mydocument.pdf: mydocument.tex converted/fig1.pdf converted/fig2.pdf
    xelatex mydocument.tex

converted/%.pdf: epsfigures/%.pdf
     epstopdf $< --outfile=$@

$@ is the name of the target file and $< is the first dependency, see https://www.gnu.org/software/make/manual/html_node/Automatic-Variables.html. The % matches all files with the patterns around it.

However, this requires the converted directory to exist. Sou one should add a rule that creates the directory and add it as a static dependency (static dependencys are not checked for a date, they just have to exist.). These dependencies come after the regular ones, separated by a pipe |:

all: mydocument.pdf

mydocument.pdf: mydocument.tex converted/fig1.pdf converted/fig2.pdf
    xelatex mydocument.tex

converted/%.pdf: epsfigures/%.pdf | converted
     epstopdf $< --outfile=$@

converted:
    mkdir -p converted

Another handy convention is, that there should be a rule named clean which deletes all output that the Makefile created. Here the tex option --output-directory=<dir> comes in handy. If we use a directory build for the LaTeX output, the clean method just has to delete build and converted. Also TeX usually should not stop if an error occured if you use automatic build system like make.

To show you how a Makefile handles variables, i put the texoption in a variable:

texoptions = --interaction=nonstopmode --output-directory=build
all: build/mydocument.pdf

build/mydocument.pdf: mydocument.tex converted/fig1.pdf converted/fig2.pdf | build
    xelatex $(texoptions) mydocument.tex

converted/%.pdf: epsfigures/%.pdf | converted
     epstopdf $< --outfile=$@

converted:
    mkdir -p converted

build:
    mkdir -p build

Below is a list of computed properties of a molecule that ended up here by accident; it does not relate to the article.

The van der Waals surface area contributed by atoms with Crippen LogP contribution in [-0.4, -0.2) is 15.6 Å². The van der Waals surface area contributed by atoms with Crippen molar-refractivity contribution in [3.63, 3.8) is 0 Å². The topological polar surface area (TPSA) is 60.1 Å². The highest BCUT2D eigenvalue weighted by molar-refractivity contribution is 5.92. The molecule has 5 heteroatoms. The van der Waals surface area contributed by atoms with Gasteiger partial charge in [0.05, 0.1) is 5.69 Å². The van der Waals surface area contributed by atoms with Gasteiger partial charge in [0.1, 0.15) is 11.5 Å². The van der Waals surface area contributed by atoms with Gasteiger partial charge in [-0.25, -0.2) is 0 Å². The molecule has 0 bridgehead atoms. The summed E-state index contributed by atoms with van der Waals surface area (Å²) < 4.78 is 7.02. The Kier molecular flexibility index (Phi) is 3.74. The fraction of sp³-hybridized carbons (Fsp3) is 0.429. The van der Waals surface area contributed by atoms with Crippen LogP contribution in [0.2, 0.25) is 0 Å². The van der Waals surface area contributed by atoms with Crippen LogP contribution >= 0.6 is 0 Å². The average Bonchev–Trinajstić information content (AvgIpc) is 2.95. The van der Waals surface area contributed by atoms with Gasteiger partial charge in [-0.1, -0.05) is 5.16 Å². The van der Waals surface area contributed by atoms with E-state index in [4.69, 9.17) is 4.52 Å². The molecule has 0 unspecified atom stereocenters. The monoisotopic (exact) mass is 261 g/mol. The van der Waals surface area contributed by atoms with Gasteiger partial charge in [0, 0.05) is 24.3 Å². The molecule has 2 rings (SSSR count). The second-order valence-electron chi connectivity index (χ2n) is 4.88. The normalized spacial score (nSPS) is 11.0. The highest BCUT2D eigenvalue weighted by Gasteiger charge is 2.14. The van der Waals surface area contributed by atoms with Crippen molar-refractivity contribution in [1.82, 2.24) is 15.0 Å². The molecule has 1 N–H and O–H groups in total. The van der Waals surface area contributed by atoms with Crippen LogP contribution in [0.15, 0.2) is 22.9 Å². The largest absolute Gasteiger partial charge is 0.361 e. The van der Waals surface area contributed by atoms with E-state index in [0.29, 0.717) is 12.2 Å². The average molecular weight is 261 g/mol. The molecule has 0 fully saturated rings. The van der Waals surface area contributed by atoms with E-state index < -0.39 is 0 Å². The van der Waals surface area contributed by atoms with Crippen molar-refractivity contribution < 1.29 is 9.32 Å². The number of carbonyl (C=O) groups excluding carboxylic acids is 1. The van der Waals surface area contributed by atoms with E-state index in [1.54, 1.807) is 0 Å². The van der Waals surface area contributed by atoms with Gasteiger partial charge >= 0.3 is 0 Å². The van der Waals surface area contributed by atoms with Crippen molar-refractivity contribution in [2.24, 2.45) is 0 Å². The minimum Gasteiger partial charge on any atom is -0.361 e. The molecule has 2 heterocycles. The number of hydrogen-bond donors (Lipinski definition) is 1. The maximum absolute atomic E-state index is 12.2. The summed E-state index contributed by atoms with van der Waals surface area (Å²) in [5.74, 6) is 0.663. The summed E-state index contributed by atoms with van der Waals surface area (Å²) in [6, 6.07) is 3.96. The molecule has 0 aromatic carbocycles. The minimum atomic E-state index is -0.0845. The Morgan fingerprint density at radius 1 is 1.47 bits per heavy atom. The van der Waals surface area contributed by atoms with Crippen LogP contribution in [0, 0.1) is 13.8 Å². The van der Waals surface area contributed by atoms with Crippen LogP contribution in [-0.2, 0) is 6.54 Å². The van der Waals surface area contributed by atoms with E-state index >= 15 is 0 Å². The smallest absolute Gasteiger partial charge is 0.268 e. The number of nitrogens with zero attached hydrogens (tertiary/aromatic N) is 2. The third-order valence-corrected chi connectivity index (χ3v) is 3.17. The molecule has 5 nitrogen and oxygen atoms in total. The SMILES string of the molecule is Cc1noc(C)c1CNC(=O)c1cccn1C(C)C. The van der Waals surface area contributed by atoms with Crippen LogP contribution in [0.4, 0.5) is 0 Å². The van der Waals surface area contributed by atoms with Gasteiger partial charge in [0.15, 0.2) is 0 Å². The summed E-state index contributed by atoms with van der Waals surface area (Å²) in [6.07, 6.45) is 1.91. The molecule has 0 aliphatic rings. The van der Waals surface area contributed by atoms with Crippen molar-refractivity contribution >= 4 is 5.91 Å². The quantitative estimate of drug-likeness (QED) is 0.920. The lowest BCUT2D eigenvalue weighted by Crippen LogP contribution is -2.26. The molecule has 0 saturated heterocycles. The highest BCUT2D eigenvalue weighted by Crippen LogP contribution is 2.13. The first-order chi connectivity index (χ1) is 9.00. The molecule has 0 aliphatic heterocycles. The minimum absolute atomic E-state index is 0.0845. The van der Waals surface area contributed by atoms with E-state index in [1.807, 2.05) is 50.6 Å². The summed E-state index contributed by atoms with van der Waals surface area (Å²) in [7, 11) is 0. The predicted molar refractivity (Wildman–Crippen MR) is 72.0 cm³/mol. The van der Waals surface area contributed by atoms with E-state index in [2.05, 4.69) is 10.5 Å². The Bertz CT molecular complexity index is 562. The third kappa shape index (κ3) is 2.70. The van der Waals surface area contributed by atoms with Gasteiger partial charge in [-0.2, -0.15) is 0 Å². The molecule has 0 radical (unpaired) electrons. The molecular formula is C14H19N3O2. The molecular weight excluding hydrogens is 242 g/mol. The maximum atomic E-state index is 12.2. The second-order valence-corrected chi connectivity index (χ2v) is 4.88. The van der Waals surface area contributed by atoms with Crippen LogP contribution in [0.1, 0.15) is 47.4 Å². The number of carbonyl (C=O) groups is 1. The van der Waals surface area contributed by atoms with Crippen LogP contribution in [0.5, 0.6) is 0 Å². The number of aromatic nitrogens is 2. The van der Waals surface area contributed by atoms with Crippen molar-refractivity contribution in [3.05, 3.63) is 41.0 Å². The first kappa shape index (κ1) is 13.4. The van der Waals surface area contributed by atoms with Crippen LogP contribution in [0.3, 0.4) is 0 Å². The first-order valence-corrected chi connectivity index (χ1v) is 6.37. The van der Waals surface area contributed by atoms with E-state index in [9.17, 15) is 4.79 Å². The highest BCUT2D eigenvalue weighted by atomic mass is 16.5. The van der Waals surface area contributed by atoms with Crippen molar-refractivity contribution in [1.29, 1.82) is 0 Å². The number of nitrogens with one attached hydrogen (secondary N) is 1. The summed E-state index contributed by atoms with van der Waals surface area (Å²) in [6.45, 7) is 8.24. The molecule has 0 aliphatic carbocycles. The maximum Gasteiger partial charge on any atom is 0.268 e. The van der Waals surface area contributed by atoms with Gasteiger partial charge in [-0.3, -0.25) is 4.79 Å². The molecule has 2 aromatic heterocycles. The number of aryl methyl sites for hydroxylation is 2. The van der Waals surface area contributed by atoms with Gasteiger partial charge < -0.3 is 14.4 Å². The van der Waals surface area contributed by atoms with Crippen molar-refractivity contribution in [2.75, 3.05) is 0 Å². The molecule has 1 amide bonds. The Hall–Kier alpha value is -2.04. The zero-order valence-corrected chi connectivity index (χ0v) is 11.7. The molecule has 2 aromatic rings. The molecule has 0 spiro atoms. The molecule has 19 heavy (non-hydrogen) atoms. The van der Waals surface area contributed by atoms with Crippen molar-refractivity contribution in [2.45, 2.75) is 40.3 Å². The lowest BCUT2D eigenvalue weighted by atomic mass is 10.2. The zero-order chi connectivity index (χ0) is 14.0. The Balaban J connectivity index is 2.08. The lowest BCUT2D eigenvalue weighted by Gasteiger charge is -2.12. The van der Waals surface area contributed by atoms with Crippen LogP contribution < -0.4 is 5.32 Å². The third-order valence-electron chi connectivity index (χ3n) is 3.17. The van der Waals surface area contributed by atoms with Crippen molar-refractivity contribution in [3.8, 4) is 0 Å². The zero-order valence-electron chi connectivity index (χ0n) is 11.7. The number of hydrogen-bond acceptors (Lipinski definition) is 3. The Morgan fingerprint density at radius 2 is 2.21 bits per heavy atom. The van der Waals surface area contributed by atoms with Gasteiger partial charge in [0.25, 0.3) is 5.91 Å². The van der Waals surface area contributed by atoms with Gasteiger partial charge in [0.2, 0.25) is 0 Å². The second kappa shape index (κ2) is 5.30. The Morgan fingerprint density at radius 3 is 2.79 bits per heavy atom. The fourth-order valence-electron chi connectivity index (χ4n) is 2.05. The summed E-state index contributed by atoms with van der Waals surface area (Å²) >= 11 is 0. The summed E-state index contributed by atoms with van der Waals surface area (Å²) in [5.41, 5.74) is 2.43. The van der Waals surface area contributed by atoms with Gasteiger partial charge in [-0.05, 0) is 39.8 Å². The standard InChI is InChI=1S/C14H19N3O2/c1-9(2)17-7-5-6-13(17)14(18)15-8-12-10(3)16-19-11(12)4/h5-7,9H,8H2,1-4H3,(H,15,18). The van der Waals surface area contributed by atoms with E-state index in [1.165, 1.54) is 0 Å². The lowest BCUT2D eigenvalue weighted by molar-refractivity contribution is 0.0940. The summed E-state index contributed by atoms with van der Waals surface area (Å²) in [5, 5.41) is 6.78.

clean:
    rm -rf build
    rm -rf converted

You can call a single rule by make <rule>. So make clean would delete all your created files for a clean start, e.g. after an error occured.

  • Hi, MaxNoe! I figure out a way using pure cmd batch and posted it as an answer. Any suggestions is welcome. Especially, I want to know if there is a way to embed the bat code into latex, so I won't need external bat files. – user15964 May 15 '15 at 12:06
  • you could do it with a filecontents environment – MaxNoe May 15 '15 at 12:15
  • But there are many "%" symbol – user15964 May 15 '15 at 12:16
  • and what is more, filecontents can't write .bat file directly. – user15964 May 15 '15 at 12:37
  • why not? And a filecontents environment is put out verbatim no need to escape LaTeX symbols. – MaxNoe May 15 '15 at 13:31
0

I figure out a way myself, and found it working pretty good. So I answer my own question here. It is a method of using external .bat in Three steps.

First, create a bat file named conversion.bat in the latex directory with the contents as below

SETLOCAL ENABLEDELAYEDEXPANSION

for %%G in (*.eps) do @if not exist "%%~nG.pdf" (epstopdf "%%G") else (
(for /f "delims=" %%i in ('dir /B /O:D "%%G" "%%~nG.pdf"') do set newest=%%~xi) & (
if !newest!==.eps echo "%%G" modification time is newer & (epstopdf "%%G") else (
(for /f "delims=" %%i in ('dir /B /T:C /O:D "%%G" "%%~nG.pdf"') do set newest=%%~xi) & (
if !newest!==.eps echo "%%G" creation time is newer & (epstopdf "%%G")))))

Explanation: The above cmd batch code will first compare the modification time of .eps and .pdf, if there are .eps files which modification time is newer then run epstopdf to convert them. Then compare the creation time of .eps and .pdf, also convert the newer .eps file.

Second, in your latex document, add

\begin{document}
\immediate\write18{conversion.bat}

text here

\end{document}

Third, if you are using winedt set option-->excution modes-->console application-->xelatex-->switches as --shell-escape.

Now compile your document. The external conversion.bat will automatically handle .eps conversion to .pdf

Your Answer

By clicking “Post Your Answer”, you agree to our terms of service, privacy policy and cookie policy

Not the answer you're looking for? Browse other questions tagged or ask your own question.